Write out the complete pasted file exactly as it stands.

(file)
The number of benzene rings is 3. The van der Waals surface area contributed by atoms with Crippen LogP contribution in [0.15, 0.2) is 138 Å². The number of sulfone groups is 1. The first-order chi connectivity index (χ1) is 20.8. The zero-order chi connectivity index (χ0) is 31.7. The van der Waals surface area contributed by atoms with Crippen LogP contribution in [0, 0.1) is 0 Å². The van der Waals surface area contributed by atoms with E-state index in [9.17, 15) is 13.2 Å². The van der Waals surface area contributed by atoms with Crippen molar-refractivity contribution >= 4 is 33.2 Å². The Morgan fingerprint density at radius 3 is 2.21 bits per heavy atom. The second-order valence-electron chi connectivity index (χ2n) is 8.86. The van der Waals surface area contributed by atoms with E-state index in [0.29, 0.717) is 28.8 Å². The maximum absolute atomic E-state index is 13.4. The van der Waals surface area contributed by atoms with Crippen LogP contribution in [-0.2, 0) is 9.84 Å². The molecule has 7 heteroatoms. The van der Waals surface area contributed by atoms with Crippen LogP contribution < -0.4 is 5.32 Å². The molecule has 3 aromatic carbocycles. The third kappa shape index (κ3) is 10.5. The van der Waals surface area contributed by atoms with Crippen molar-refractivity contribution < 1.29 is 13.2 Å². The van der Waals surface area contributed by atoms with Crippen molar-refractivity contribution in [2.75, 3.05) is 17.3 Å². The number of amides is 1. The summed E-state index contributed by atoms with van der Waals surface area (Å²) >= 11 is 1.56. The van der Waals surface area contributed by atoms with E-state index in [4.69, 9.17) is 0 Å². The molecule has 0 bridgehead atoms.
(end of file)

The number of benzene rings is 3. The van der Waals surface area contributed by atoms with Crippen LogP contribution in [0.15, 0.2) is 138 Å². The number of sulfone groups is 1. The first-order chi connectivity index (χ1) is 20.8. The zero-order chi connectivity index (χ0) is 31.7. The van der Waals surface area contributed by atoms with Crippen LogP contribution in [0, 0.1) is 0 Å². The van der Waals surface area contributed by atoms with E-state index in [9.17, 15) is 13.2 Å². The van der Waals surface area contributed by atoms with Crippen molar-refractivity contribution >= 4 is 33.2 Å². The Morgan fingerprint density at radius 3 is 2.21 bits per heavy atom. The second-order valence-electron chi connectivity index (χ2n) is 8.86. The van der Waals surface area contributed by atoms with E-state index in [0.29, 0.717) is 28.8 Å². The maximum absolute atomic E-state index is 13.4. The van der Waals surface area contributed by atoms with Crippen LogP contribution in [-0.2, 0) is 9.84 Å². The molecule has 7 heteroatoms. The van der Waals surface area contributed by atoms with Crippen LogP contribution < -0.4 is 5.32 Å². The molecule has 3 aromatic carbocycles. The third kappa shape index (κ3) is 10.5. The van der Waals surface area contributed by atoms with Crippen molar-refractivity contribution < 1.29 is 13.2 Å². The van der Waals surface area contributed by atoms with Crippen molar-refractivity contribution in [2.75, 3.05) is 17.3 Å². The number of amides is 1. The summed E-state index contributed by atoms with van der Waals surface area (Å²) >= 11 is 1.56. The van der Waals surface area contributed by atoms with E-state index in [4.69, 9.17) is 0 Å². The molecule has 0 bridgehead atoms.